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Knives, Fire, and Running with Scissors: On Letting Our Kids Take Risks

Before we begin I feel the need to point out that the title of this piece is facetious. Of course your children shouldn’t be allowed to run around with knives, scissors and fire. That being said… let them ride a bike!

I was having a conversation with a friend of mine recently about the way kids are coddled these days. Normally I am not a “Back in my day” kind of guy. But when I see how little children are allowed to spread their wings in the modern age, I can’t help but feel a bit of that curmudgeon surface.

Overparenting can have grave consequences for children as they grow. But what you might not realize is just how much you are holding them back.

Skinned Knees and Bruises

A fascinating article published in the UK newspaper The Guardian pointed out the paradox in modern parenting. We see it as our role to keep our kids safe and so we limit their exposure to risk. Along with that elimination of danger has come a 90% decrease in the distance that kids wander from home on their own since the 1970’s.

Why does this matter? It could actually be stunting their growth and development as a whole. That stunting could have a severe impact on society as those kids take over. We may already be seeing that effect now.

Much of this is due to what we see in the news. Facebook trending stories tell of missing children being found dead within miles of their home. Crime sprees and natural disasters happen across the world. Yet, studies have proven time and again that we are living in a safer time than ever before. Could our exposure to 24-hour news be feeding our fear frenzy and causing us to hold our children back from the time they need alone to develop?

For most of our children the primary risk they will face is that of skinned knees, bruises and occasionally broken bones. While none of these things are pleasant, they are a normal part of growing up. Each of us can remember such events and what was happening when they occurred. We were climbing trees, racing on bikes, with our friends blocks away from home until the streetlights were coming on.

As adults we are able to look back on each scar and remember the event that coincided with it. The pain is a distant part of that memory, hardly present at all. It is the moment that shines bright in our mind and the lesson that we learned from it, which we took into our later years, that helped form who we later became.

We are not keeping our kids safe. We are robbing them of experiences they should be having.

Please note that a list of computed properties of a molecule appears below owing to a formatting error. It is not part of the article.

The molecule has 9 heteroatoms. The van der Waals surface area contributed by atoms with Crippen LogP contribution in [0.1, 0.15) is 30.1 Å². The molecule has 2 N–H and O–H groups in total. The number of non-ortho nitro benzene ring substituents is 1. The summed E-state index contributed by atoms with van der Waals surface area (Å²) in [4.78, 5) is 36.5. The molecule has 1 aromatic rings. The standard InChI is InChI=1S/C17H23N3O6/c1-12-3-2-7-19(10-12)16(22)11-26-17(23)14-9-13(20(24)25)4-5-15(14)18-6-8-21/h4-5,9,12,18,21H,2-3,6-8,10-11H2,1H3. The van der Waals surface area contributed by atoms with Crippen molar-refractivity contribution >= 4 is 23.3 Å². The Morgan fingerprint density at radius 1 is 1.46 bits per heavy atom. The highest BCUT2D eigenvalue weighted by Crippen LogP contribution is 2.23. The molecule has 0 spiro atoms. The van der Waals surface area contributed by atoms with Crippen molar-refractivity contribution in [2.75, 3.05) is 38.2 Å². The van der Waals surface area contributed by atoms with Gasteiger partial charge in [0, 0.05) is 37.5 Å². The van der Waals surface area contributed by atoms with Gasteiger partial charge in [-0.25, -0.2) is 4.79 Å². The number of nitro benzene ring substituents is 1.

Finding the Balance

That isn’t to say that certain precautions aren’t wise and necessary. I can think of more than one example where I was in more danger than my adolescent brain could grasp. There is a line between overparenting and underparenting. Walking it can be very difficult.

Starting out slow is probably the best course. Begin to let your kids go out and play on their own. Give them the ability to walk around the block, or to the park nearby without you. Let them ride their bikes around the neighborhood.

From there you can begin to widen the scope. An 8-year-old should be supervised, but if they have a 12-year-old sibling why not allow them to be the one to do it? Go out for a walk on your own or with your partner and let them stay home alone. Go to the store and don’t bring them with you.

Most importantly, give them the ability to make decisions on their own. These don’t have to be big decision, just everyday choices related to their lives. Sometimes these decisions may be bad but that is a part of building resilience and learning to take responsibility.

After all, everyone makes mistakes, sometimes big ones. Let them make their own, even if it means a bit of discomfort from time to time.



10 Tips For Raising Resilient Kids. (2016, July 17). Retrieved October 23, 2017, from

Child’s body found in Richardson is ‘most likely’ missing 3-year-old Sherin Mathews. (2017, October 23). Retrieved October 23, 2017, from

Henley, J. (2010, August 16). Why our children need to get outside and engage with nature. Retrieved October 23, 2017, from

Park, M., & Valencia, N. (2017, July 27). Police recommend charges for teens who taunted drowning man. Retrieved October 23, 2017, from

The Effects of Overparenting on Children. (2015, December 28). Retrieved October 23, 2017, from

The world is actually safer than ever. And here’s the data to prove that. (n.d.). Retrieved October 23, 2017, from

A Clean Slate: Helping Your Teen Start Over After Misconduct On Their Permanent Record. (2017, September 21). Retrieved October 23, 2017 from

Knives, Fire, and Running with Scissors: On Letting Our Kids Take Risks

Tyler Jacobson

Tyler enjoys going to the mountains near his home in Draper, Utah to connect with his wife and children through camping, hiking, and quality time together. When he isn’t rebooting in the outdoors, he shares his fatherly experiences with the world through writing and creative designs. Tyler shares the ups and downs of family life and the solutions he’s found through lengthy research and involvement in the industry and his own experiences to help parents everywhere. Follow Tyler on: Twitter or LinkedIn.

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APA Reference
Jacobson, T. (2018). Knives, Fire, and Running with Scissors: On Letting Our Kids Take Risks. Psych Central. Retrieved on October 20, 2020, from
Scientifically Reviewed
Last updated: 8 Jul 2018 (Originally: 16 Nov 2017)
Last reviewed: By a member of our scientific advisory board on 8 Jul 2018
Published on Psych All rights reserved.